Books

This Raleigh nurse has written a guide for caregivers

Raleigh nurse Judith R. Sands has written “Home Hospice Navigation,” a handbook designed to help caregivers effectively manage the hospice journey, from the initial conversation to managing in-home care and saying goodbye.
Raleigh nurse Judith R. Sands has written “Home Hospice Navigation,” a handbook designed to help caregivers effectively manage the hospice journey, from the initial conversation to managing in-home care and saying goodbye. N&O file photo

“Home Hospice Navigation: The Caregiver’s Guide” (CreateSpace) is a culmination of author Judith R. Sands’ background as a health care professional and her time spent as a caregiver.

“The decision to write ‘Home Hospice Navigation’ was based on my experiences caring for my mother and my desire to make the home hospice journey understandable and less stressful for caregivers,” she says. “The book answers Mom’s question: ‘What do families do without someone with your knowledge and experience?’ 

“Home Hospice Navigation” is a handbook designed to help caregivers effectively manage the hospice journey, from the initial conversation about whether to begin hospice care, to managing in-home care and saying goodbye. Practical tips and resources are sprinkled throughout the book.

“End-of-life care is rife with cultural, social and faith-based connotations and expectations, personal biases and fears, Sands says. “Care-related challenges abound for the loved one, the family and significant others. Everyone has a set of expectations and often they are unclear or in conflict with those involved in the care process. Navigating through the unknowns before issues and concerns become problems is critical for successful caregiving.”

Sands is a registered nurse and certified in case, quality, and risk management. She lives in Raleigh.

New title

“A Colonial Williamsburg Love Affair: Tales, Takes, and Tips from a Lifetime of Visits” (Intropak Publications) is the culmination of Debra Bailey’s more than 50 years of visits to Colonial Williamsburg. “It’s not just a travel guide, it’s a story of soul – mine and Colonial Williamsburg’s,” Bailey says. The book includes insider tips and information for visitors of all ages. Bailey, a self-avowed history geek, lives in Durham.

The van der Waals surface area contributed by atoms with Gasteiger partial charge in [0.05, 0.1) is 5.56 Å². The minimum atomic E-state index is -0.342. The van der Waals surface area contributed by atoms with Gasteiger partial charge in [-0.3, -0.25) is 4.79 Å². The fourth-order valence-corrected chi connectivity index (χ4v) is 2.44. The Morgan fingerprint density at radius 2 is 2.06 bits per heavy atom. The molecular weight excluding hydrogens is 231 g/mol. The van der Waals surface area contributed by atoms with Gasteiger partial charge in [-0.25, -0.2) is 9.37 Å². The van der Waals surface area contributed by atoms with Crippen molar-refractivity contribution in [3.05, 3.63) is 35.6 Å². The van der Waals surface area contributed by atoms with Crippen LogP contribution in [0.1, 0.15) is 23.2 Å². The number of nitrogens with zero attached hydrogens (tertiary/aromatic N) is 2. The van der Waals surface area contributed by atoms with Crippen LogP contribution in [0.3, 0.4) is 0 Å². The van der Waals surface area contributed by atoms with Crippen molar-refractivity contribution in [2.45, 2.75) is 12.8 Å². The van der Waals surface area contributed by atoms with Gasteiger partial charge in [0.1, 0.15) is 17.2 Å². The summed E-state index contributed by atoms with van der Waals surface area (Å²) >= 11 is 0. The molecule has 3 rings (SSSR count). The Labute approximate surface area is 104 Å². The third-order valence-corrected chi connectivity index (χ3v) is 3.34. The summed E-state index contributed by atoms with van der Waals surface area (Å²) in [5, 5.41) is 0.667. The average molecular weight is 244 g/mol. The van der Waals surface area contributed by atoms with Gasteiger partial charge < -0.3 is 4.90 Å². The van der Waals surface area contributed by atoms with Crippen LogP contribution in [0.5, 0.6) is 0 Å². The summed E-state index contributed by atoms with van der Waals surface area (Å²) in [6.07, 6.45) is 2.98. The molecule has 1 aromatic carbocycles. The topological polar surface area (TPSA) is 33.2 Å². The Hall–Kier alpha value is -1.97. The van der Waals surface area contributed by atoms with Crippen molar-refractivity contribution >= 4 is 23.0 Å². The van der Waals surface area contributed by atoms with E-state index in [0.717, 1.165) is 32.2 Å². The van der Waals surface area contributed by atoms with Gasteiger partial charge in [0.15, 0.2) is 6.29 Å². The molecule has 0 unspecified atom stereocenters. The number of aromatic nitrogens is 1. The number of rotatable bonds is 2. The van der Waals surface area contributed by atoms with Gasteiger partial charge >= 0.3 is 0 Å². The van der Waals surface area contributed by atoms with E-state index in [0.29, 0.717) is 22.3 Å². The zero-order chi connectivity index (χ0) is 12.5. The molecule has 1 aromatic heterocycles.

Awards

Theresa Dowell Blackinton of Durham has won the 2018 Thomas Wolfe Fiction Prize for her story “Reunification.” Blackinton will receive $1,000 and possible publication in The Thomas Wolfe Review. The prize, awarded to a short story of 3,000 words or less, is administered by the Great Smokies Writing Program at the University of North Carolina at Asheville.

Miriam Herin of Greensboro is the winner of the 2018 Doris Betts Fiction Prize competition for her story “Lucky.” She will receive a prize of $250 from the North Carolina Writers’ Network and her story will be published in the North Carolina Literary Review’s 2019 print issue.

For writers

The North Carolina Writers’ Network is accepting applications for the inaugural Sally Buckner Emerging Writers’ Fellowship. The annual $500 award will support an emerging writer, aged 21 to 35, whose work shows promise of excellence and of commitment to a literary career. Each year, the fellowship will go to a writer working primarily in a designated genre. The 2019 Buckner Fellowship will support an emerging poet. For information, visit www.ncwriters.org.

Bookwatch

Author Charlie Lovett talks about his latest novel, “The Lost Book of the Grail,” (Penguin Books) on UNC-TV’s North Carolina Bookwatch at 11 a.m. on Sunday, May 27, and 5 p.m. Thursday, May 31. “The Lost Book of the Grail” connects readers to King Author, the Holy Grail and more than 1,000 years of British church history. Lovett lives in Winston-Salem.

Triangle-area authors: We want to hear about your new book. Send information to bookbeat@newsobserver.com. As space permits, we will mention self-published books by local authors that are for sale on commercial sites.

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